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I recently attempted a paper mache tunnell/mountain, and thought it was very dry but three days later it was moldy so I tossed it.

Now I want to attempt something with what the ligjtweight chalk like substance. I had a statue made of this that fell and broke some time ago. It weighed very little. When it broke, it was used for sidewalk chalk for a long time as it seemed to be chalk or very much made of calcium carbonate. What is this stuff called? Can it be made hollow with no underside using a cardboard form? How would I then remove the cardboard?

So I have an offset helix in place using some home made trestles on roadbed track, and thought I could just cover the trestles , up to the bottom side of the roadbed track with the chalk like substance. This would give me a perfect fingerprint for where the track should lie. I do not want to cement the track in place , instead I want it lying on the finished structure. Because it is an offset helix there is no track layer directly above another track layer where I want to do this.

I am looking for advice as to what the chalk like substance is called and how to best form the tunnell/mountain to the existing helix.
 

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I’m not exactly sure what the material is that you’re talking about. There is a light weight plaster that I’ve used that sounds similar. I think it’s brand name is hydrocal. I’ve used it for forming rock castings, but not for major structural forms. My recommendation is to use extruded foam insulation sheets to make your underlying mountain structure. It’s very light, yet strong. It can be shaped easily by a rasp. It‘s worked well for me on my layout. I used drywall mud over the top of the foam to smooth it out.

- Mark
 

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Yeah, you get a swing and a miss from me, too. It sounds like either a solid block of talc, or a lightweight Hydrocal plaster. While both of these are good for making fairly small structures or landforms, neither of them would have enough strength to make a major structural piece like a mountain / tunnel.

So, first things first: if you got mold growth, then the humidity in your train room is too high. Mold requires relative humidities above 65% to grow. Plaster will grow mold too. I'd get a dehumidifier in the room.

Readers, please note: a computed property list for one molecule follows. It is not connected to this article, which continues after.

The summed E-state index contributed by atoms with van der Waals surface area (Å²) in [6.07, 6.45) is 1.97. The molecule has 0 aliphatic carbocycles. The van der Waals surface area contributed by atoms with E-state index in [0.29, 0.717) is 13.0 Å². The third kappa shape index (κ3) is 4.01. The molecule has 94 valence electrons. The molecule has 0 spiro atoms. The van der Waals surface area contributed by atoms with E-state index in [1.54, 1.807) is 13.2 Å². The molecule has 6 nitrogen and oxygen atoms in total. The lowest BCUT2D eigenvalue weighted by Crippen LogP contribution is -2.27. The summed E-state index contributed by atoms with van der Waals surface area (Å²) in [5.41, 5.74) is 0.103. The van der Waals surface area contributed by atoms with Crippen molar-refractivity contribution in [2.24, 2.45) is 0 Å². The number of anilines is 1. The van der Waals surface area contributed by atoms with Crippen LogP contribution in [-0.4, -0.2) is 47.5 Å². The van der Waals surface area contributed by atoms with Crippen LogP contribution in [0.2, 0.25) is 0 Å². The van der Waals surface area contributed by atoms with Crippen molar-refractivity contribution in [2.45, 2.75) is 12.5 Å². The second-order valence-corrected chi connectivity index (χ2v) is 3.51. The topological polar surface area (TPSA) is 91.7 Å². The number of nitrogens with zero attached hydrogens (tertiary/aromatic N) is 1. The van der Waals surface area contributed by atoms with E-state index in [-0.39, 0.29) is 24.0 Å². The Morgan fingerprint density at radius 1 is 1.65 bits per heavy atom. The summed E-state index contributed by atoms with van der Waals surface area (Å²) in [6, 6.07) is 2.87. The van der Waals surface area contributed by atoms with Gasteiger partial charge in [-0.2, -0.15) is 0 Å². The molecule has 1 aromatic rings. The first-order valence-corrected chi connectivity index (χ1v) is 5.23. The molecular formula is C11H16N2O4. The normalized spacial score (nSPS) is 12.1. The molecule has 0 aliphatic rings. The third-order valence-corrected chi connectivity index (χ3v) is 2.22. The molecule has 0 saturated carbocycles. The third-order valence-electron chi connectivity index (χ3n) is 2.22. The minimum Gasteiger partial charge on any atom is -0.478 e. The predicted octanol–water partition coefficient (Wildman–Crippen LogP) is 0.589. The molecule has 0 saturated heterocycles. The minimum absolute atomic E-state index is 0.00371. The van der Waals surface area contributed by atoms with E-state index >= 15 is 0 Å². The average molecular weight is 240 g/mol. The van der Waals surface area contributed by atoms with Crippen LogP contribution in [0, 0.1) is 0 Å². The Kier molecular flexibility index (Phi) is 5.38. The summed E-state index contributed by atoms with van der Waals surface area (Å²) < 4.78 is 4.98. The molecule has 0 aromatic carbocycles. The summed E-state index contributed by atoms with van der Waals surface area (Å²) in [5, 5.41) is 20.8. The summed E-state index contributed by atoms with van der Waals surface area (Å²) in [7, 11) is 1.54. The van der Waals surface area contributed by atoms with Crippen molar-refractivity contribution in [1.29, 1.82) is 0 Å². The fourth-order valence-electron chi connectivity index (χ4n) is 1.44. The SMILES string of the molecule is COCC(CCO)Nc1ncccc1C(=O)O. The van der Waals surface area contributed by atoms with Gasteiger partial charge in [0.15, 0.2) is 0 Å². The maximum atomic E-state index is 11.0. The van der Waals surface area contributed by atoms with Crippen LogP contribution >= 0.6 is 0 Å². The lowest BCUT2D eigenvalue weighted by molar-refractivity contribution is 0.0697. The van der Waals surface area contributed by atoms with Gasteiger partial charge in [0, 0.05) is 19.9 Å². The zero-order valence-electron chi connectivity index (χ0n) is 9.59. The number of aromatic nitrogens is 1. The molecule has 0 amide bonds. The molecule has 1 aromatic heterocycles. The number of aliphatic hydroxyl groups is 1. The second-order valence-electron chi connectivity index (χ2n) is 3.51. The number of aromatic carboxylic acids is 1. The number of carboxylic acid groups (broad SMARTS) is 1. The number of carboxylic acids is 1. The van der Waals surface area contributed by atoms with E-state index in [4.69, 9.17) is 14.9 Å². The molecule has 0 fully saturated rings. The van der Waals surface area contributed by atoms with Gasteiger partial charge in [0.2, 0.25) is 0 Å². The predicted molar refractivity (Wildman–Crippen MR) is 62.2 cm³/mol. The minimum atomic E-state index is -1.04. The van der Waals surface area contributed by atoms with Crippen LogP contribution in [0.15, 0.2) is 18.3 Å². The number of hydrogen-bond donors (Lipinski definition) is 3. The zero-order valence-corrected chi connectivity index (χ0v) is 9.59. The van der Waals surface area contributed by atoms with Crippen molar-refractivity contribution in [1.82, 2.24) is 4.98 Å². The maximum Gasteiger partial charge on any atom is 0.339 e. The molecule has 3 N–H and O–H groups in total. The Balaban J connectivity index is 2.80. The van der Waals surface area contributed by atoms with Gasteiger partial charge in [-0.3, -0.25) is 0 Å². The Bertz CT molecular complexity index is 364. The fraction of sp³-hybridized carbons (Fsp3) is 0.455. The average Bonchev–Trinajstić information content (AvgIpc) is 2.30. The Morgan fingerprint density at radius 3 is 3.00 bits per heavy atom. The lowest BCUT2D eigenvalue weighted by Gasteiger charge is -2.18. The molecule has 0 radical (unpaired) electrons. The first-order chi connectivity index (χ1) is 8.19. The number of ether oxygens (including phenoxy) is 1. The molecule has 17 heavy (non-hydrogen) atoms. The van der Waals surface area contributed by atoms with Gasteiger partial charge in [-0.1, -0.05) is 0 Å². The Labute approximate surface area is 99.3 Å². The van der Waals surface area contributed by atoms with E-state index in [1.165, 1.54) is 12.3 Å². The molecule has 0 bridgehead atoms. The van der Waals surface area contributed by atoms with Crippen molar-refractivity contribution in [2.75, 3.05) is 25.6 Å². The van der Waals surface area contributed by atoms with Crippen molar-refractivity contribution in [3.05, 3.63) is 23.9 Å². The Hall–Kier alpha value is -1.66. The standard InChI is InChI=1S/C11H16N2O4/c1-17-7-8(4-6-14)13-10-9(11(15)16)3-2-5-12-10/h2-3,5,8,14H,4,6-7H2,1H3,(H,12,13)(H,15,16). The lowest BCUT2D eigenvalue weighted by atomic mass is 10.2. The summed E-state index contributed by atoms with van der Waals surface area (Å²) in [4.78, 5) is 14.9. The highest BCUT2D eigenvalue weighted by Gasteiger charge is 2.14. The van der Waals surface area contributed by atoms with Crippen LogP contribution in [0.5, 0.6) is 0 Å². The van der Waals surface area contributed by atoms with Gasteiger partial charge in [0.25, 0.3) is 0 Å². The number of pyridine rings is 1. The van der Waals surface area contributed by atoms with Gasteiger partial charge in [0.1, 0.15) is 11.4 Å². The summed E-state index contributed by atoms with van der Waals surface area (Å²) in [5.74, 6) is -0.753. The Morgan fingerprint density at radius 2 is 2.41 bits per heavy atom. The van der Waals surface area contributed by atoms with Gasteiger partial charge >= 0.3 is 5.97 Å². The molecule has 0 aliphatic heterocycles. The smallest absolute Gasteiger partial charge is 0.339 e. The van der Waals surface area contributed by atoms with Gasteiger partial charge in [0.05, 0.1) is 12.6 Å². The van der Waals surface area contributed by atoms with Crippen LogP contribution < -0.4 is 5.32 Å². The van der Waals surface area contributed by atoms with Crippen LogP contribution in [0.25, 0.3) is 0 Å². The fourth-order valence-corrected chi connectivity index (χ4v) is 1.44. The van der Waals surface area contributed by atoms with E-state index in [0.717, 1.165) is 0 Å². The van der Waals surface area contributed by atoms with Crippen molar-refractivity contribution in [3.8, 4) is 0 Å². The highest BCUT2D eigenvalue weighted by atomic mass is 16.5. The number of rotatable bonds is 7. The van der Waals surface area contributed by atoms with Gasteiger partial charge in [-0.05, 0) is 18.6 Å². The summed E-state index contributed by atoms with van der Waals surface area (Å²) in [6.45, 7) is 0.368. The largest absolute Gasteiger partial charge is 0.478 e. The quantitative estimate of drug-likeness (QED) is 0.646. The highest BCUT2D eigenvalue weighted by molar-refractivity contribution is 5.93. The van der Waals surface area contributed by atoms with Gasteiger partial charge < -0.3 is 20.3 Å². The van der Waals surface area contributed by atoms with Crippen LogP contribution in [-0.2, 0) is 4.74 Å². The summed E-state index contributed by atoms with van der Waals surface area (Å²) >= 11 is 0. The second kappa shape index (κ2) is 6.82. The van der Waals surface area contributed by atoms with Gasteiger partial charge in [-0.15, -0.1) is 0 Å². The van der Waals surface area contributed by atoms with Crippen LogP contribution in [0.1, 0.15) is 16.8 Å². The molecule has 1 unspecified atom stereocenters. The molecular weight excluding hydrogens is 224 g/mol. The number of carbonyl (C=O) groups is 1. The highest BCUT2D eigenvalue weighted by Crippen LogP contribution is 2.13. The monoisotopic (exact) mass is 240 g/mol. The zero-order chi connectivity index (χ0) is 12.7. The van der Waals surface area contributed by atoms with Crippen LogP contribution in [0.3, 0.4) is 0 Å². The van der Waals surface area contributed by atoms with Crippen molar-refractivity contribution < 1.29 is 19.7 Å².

Anyway, there are a lot of options here. To give you a quick summary:
1) Hardshell. This technique involves making a framework of some kind (cardboard strips, window screen, wood lathes, etc) or using newspaper "pillows" to create the shape you want, These are covered with plaster cloth or paper towels, (or even used dryer sheets) dipped in plaster. When this is dry, most modelers will add a thin layer of plaster, drywall mud, or Sculptamold (a commercial art product made of plaster powder, powdered glue, and shredded newspaper) to make a smooth surface. Some people use " Ground Goop", a mix of Celluclay (another commercial art product), fine vermiculite, and glue, with paint and water added to get the desired color and texture).
2) Foam: not beadboard, but extruded insulating panels or florist's foam. Build it up in blocks / layers, then carve into the rough shape desired. Cover with plaster, Sculptamold, drywall mud, or Ground Goop.
3) A Woodland Scenics product called Shaper Sheet. Basically heavy metal foil with a napped fabric on one side, you form it into the shape you want (it is self-supporting), and cover the fabric with plaster or one of the other products listed above. It can be cut, if necessary, with ordinary scissors.

All of these have their advantages and disadvantages, but they all work well. Shaper Sheet can get expensive in large volumes, but it works really well. I made a tunnel out of it for my son's layout in about 15 minutes (I used my arm to create the arch of the bore), then another hour to build a 2' tall mountain over that corner of the layout.

Good luck!
 
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